More recently, in 2019, the Secretary for Work and Employment Promotion (Secretaria de Trabajo y Fomento al Empleo, STyFE) together with the ILO held a training workshop on green jobs for businesses and unions. For Mexico’s City government, caring for the environment is one of the main axes of public policy. This is why the promotion of green jobs is critical for the Decent Job Program (Programa de Trabajo Decente, PTD), as part of the actions to develop answers to current challenges in technology and the environment. The government of Mexico City is elaborating a new labor strategy: public policy labor focused on the circular economy, environmental protection and industry 4.0.

As all major countries in the world, Mexico is no exception to the challenges of needing to transition from informal and formal jobs to developing new technologies that make a responsible use of natural resources. A circular economy according to STyFE has sustainability as a priority and promoting this model will help fight poverty and build better living conditions. New technologies are a bet to generate more and better jobs as they also offer better salaries and are committed with the environment. The memorandum of understanding signed by the STyFE, ILO and the Secretary of Environment (Secretaría del Medio Ambiente de la Ciudad de Mexico), will allow for the development of the actions needed to create green jobs and allow for a transition to a sustainable and resilient economy and the design of new and improved public policies dedicated to improve employment rate in the city .

According to the International Renewable Energy Agency (IRENA) 2017-18, Mexico’s renewable energy sector employs approx. 88,100 people. The break down by sector, as shown by the figure below, is that the solar photovoltaic capacity reached 2.5 GW in 2018, and the sector employs 23,000 people (26% of jobs in renewable energy). The other major employers are hydropower (25,500 jobs, 29%), solid biomass (14,400 jobs, 16%), wind energy (13,500 jobs, 15%), and geothermal energy (7,600 jobs,9%).

Based on information from salaryexplorer.com, a person working in Environmental in Mexico City typically earns around 48,100 MXN ($ 2,186) per month. Salaries range from 21,600 MXN ($982) to 77,600 MXN ($ 3,526). This is the average monthly salary including housing, transport, and other benefits. Salaries vary drastically between different Environmental careers. If you are interested in the salary of a particular job, see below for salaries for specific job titles.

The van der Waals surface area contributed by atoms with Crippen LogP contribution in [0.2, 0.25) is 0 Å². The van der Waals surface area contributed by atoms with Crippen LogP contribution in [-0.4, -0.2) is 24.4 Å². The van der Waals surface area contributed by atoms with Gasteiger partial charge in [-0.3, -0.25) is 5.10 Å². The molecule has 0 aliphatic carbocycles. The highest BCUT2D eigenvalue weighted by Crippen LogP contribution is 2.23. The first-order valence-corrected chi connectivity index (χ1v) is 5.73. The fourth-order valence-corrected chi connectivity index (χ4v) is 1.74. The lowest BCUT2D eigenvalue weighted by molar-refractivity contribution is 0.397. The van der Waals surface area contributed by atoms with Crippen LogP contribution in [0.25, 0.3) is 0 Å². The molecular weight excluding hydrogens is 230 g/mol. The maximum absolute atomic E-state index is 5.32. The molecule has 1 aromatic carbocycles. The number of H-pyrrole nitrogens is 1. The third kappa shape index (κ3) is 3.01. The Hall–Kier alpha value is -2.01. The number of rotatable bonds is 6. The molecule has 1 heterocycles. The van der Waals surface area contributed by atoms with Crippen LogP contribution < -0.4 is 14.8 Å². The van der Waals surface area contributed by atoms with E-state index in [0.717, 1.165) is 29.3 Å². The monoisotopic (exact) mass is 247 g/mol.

Activity Rating: *** Right Direction

Take Action


As suggested by the ILO report in 2013, when analyzing the transition to a green economy, it is important to consider a holistic approach, where the objective is not only to increase the quantity of green jobs, but create an overall increase in well being for the population by making economic activities more efficient, sustainable and decent. A systemic vision is required, which includes transversal policies, social dialogue and participation of all governmental levels.

As part of Mexico’s commitment to the sustainability of the energy sector we encourage the use of renewables and the jobs that are associated with this industry’s development. We ask the current administration to make clean energy a priority and support the expansion of renewable energy technologies, furthering the country’s environmental commitments and goals.

We applaud the efforts to guarantee the development of green jobs and the promotion of social well-being and industry innovation to make an improved use of Mexico’s natural resources.

Contact Information:

  • Secretary Labor and Employment Promotion (STyFE) – Soledad Aragón Martínez

Emails: aac-styfe@cdmx.gob.mx

Website: https://www.trabajo.cdmx.gob.mx/

Address: Calzada San Antonio Abad 32

Colonia Tránsito, Alcaldía Cuauhtémoc C.P. 06820, Ciudad de México

Phone:5709 3233 Ext. 1020 y 5070

  • Secretary of Environment and Natural Resources- Victor Manuel Toledo

Emails: atencion.ciudadana@semarnat.gob.mx

Website: https://www.gob.mx/semarnat

Telephone: 54900900 Ext. 12000/12076/12001

Address: Ejercito Nacional 223,

Col. Anáhuac, Delegación Miguel Hidalgo,

Ciudad de México, México,

Z.C. 11320

  • Secretary of Energy- Rocío Nahle

Email: calidad@energia.gob.mx

Website: https://www.gob.mx/sener/es/#383

Telephone: 50006000

Address: Insurgentes Sur 890,

Del Valle, Ciudad de México. C.P. 03100

Learn More:

  • ILO – Evaluation of the Potential of Green Jobs in Mexico



  • Empleos verdes



  • Se capacitan organizaciones empresariales sindicales y gobeirno en materia de empleos verdes



  • La ciudad de Mexico pretende generar empleaos verdes



  • Mejores Empleos



  • IRENA – Renewable Energy and Jobs Annual Review 2019



  • IRENA (2015), Renewable Energy Prospects: Mexico, REmap 2030 analysis. IRENA, Abu Dhabi. www.irena.org/remap

This Post was submitted by Climate Scorecard Mexico Country Manager Patricia Pratt

Image Source: www.mejoresempleos.com, November 12, 2019